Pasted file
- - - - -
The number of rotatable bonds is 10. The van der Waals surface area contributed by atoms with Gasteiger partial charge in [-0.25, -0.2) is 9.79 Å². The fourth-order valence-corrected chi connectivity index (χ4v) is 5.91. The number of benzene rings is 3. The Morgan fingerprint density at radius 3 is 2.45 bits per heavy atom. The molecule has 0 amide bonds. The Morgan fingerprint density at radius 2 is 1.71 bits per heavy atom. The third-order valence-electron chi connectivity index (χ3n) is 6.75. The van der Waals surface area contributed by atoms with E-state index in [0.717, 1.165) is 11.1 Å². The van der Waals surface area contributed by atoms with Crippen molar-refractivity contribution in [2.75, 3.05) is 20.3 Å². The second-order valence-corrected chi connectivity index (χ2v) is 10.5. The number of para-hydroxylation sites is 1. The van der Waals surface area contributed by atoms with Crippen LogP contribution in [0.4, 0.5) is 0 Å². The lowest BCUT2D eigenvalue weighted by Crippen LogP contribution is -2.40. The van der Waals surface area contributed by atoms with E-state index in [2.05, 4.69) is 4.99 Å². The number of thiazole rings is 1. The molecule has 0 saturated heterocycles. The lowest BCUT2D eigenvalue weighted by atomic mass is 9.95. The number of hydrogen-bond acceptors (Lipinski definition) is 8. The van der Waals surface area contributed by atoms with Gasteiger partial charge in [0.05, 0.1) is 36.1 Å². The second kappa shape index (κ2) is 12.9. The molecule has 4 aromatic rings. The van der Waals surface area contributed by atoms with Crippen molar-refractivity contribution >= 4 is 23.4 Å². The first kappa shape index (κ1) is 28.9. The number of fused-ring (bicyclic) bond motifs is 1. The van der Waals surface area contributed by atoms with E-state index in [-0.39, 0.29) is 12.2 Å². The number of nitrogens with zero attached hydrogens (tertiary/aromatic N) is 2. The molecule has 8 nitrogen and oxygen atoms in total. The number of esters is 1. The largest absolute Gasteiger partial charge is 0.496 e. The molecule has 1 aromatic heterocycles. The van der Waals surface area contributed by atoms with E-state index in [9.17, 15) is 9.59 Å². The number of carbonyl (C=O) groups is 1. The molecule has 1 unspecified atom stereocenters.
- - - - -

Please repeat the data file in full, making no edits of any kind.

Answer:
The number of rotatable bonds is 10. The van der Waals surface area contributed by atoms with Gasteiger partial charge in [-0.25, -0.2) is 9.79 Å². The fourth-order valence-corrected chi connectivity index (χ4v) is 5.91. The number of benzene rings is 3. The Morgan fingerprint density at radius 3 is 2.45 bits per heavy atom. The molecule has 0 amide bonds. The Morgan fingerprint density at radius 2 is 1.71 bits per heavy atom. The third-order valence-electron chi connectivity index (χ3n) is 6.75. The van der Waals surface area contributed by atoms with E-state index in [0.717, 1.165) is 11.1 Å². The van der Waals surface area contributed by atoms with Crippen molar-refractivity contribution in [2.75, 3.05) is 20.3 Å². The second-order valence-corrected chi connectivity index (χ2v) is 10.5. The number of para-hydroxylation sites is 1. The van der Waals surface area contributed by atoms with Crippen LogP contribution in [0.4, 0.5) is 0 Å². The lowest BCUT2D eigenvalue weighted by Crippen LogP contribution is -2.40. The van der Waals surface area contributed by atoms with E-state index in [2.05, 4.69) is 4.99 Å². The number of thiazole rings is 1. The molecule has 0 saturated heterocycles. The lowest BCUT2D eigenvalue weighted by atomic mass is 9.95. The number of hydrogen-bond acceptors (Lipinski definition) is 8. The van der Waals surface area contributed by atoms with Gasteiger partial charge in [0.05, 0.1) is 36.1 Å². The second kappa shape index (κ2) is 12.9. The molecule has 4 aromatic rings. The van der Waals surface area contributed by atoms with Crippen molar-refractivity contribution >= 4 is 23.4 Å². The first kappa shape index (κ1) is 28.9. The number of fused-ring (bicyclic) bond motifs is 1. The van der Waals surface area contributed by atoms with E-state index in [-0.39, 0.29) is 12.2 Å². The number of nitrogens with zero attached hydrogens (tertiary/aromatic N) is 2. The molecule has 8 nitrogen and oxygen atoms in total. The number of esters is 1. The largest absolute Gasteiger partial charge is 0.496 e. The molecule has 1 aromatic heterocycles. The van der Waals surface area contributed by atoms with E-state index in [9.17, 15) is 9.59 Å². The number of carbonyl (C=O) groups is 1. The molecule has 1 unspecified atom stereocenters.